(Photo: Rachel Anne Seymour)
"...discrediting the study of creatures whose existence is unproven countermands the scientific commitment to explore the unknown" Dr. Jeff Meldrum
Radio-west-interview-jeff-meldrum by BigfootLunchClub
Above is an hour long interview with Dr. Jeff Meldrum conducted by Radio West. Radio West is broadcast on KUER public radio, a charter member of National Public Radio (NPR). Below is the critique of the interview by Wired blogger and science writer Brian Switek.
The Squid and the Ape (excerpt)
By Brian Switek December 10, 2011 | 6:14 pm |
For the November 11th show, RadioWest producer Doug Fabrizio interviewed Idaho State University anthropologist and Sasquatch devotee Jeff Meldrum. The stated point of the interview was to see how Meldrum applied scientific reasoning to the search for a creature that, at best, exists on the fringes of scientific investigation. That’s not what actually transpired.
Even though Fabrizio kept qualifying statements about the ever-elusive Bigfoot with “if”s, he was clearly sympathetic to Meldrum’s efforts to give the mythical North American forest ape an air of respectability. The show was more about how Meldrum became attracted to the cryptozoological celebrity and his feelings as someone trying to prove the existence of a creature that, as far as I am concerned, probably doesn’t exist and has been a persistent focus of interest due to cultural phenomena rather than actual evidence. (As I wrote in a story for WIRED Science, there comes a time in searches for missing or presumably extinct mammal species that returns rapidly diminish and that species is more likely absent than simply elusive. So many have searched for Bigfoot for so long without finding any unambiguous evidence that I don’t see any reason to think such an animal exists.)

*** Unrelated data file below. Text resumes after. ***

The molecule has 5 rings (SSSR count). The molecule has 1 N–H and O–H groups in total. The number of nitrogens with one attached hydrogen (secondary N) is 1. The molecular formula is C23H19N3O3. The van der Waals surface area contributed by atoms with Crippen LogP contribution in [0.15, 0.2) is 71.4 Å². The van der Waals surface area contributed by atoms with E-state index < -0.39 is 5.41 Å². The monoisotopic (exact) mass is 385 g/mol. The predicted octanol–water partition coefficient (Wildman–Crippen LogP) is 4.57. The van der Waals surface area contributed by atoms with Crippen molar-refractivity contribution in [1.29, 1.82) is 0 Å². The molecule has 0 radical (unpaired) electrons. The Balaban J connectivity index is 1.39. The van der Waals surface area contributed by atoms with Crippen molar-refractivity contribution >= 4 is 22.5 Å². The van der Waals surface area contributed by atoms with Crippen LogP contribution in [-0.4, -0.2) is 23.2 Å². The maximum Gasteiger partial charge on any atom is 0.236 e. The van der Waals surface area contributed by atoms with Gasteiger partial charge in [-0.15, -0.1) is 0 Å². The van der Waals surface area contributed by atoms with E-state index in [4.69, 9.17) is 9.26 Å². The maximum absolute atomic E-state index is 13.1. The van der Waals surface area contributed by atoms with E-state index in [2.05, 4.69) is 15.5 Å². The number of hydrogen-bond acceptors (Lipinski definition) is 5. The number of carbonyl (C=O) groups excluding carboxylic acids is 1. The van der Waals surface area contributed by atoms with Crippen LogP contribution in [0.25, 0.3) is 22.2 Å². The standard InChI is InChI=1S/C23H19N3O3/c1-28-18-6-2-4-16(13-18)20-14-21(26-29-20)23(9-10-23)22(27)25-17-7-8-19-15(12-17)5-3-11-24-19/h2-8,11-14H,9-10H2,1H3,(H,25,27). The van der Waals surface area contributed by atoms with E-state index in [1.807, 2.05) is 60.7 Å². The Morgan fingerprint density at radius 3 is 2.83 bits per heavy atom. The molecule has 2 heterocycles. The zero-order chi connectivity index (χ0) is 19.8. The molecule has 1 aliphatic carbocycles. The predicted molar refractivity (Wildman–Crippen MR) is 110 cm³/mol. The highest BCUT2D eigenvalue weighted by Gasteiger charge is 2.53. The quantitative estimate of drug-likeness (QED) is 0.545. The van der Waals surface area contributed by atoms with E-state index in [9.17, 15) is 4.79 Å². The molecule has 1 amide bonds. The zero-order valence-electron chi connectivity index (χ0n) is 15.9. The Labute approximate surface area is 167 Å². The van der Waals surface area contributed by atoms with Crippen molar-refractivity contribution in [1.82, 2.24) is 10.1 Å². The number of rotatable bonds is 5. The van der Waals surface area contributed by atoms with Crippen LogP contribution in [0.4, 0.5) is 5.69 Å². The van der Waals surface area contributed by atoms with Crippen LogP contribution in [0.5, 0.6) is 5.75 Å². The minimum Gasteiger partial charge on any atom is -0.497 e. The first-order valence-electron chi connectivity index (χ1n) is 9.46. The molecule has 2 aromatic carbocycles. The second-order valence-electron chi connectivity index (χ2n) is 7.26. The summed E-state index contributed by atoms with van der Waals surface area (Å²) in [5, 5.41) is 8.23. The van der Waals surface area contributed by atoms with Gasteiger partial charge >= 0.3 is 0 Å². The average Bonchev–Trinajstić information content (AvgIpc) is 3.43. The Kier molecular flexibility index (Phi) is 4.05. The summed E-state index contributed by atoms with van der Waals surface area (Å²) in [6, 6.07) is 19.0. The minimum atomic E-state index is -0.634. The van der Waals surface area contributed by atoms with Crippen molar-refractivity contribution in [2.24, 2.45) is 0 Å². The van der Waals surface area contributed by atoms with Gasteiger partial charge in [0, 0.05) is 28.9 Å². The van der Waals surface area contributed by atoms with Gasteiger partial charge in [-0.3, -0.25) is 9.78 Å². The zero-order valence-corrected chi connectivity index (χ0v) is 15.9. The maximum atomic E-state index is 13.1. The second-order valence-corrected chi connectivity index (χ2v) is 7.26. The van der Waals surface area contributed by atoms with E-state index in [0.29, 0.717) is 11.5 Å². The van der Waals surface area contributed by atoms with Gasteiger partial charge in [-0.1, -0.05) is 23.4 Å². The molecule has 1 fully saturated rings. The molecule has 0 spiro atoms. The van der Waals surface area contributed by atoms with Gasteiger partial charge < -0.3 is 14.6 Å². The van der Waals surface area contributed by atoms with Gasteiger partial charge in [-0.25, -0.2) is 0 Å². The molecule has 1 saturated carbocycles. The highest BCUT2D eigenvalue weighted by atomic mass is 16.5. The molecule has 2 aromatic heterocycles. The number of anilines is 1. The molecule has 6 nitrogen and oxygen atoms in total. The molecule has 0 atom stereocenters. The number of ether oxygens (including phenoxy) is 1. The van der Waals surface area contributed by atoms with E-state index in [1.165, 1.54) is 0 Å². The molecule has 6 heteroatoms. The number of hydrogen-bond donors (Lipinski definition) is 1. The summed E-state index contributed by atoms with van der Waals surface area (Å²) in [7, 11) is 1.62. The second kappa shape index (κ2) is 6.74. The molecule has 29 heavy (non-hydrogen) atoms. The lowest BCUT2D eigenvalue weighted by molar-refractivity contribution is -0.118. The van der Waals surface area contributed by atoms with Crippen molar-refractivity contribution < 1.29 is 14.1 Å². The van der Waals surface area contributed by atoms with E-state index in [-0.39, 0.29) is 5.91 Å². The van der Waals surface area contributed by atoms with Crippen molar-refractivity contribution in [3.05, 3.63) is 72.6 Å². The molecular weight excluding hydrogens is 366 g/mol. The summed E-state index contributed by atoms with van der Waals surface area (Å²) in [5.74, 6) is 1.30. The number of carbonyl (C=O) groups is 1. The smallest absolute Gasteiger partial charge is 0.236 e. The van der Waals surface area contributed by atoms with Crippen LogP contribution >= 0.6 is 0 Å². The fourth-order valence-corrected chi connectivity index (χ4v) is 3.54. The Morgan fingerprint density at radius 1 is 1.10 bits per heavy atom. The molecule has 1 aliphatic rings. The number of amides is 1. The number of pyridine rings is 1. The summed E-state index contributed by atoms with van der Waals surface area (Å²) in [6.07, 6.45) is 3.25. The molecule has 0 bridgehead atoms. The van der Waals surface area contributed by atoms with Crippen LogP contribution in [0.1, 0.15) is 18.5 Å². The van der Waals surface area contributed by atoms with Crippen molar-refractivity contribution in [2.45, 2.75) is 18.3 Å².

Almost all of Fabrizio’s questions were uncritical. Some, such as when Fabrizio asked when the search for Sasquatch supposedly became academically taboo, were even sympathetic to Meldrum’s exceptional claims. When Meldrum retells the story of how he saw tracks that convinced him that Bigfoot was real, Fabrizio doesn’t ask about how Meldrum could tell that the tracks were from a real animal and could not have been hoaxed. When Meldrum goes off about how he has brought Bigfoot into the scientific mainstream through papers, talks at conferences, and the like, Fabrizio doesn’t ask “Well, which journals and conferences? What did you say? How was your work received by your colleagues?” Likewise, Fabrizio lets Meldrum state that there is a lot of photo evidence – albeit poor quality – of Bigfoot as well as hair and scat without digging into the details of those assertions and why those lines of evidence have not done more to confirm the supposed ape’s existence. I didn’t want Fabrizio to be actively hostile to Meldrum’s ideas, but the radio host did not seem prepared to challenge his guest on any point.
The interview was mostly about feelings. What Meldrum felt about this or that aspect of Bigfoot arcana was more important than the veracity of what he was actually saying. I don’t take issue with RadioWest having cryptozoologists or other people who make exceptional claims on the show, but, for FSM’s sake, hold them to account and push them to explain why they believe what they do. If someone keeps saying there’s really good evidence for Bigfoot, Triassic Krakens, ancient aliens, or whatever, we shouldn’t be afraid of pressing them on how good that evidence actually is. To say that evidence is good is one thing. To demonstrate the same is not as easy.
SRC of Radio West Interview
Wired Science Blog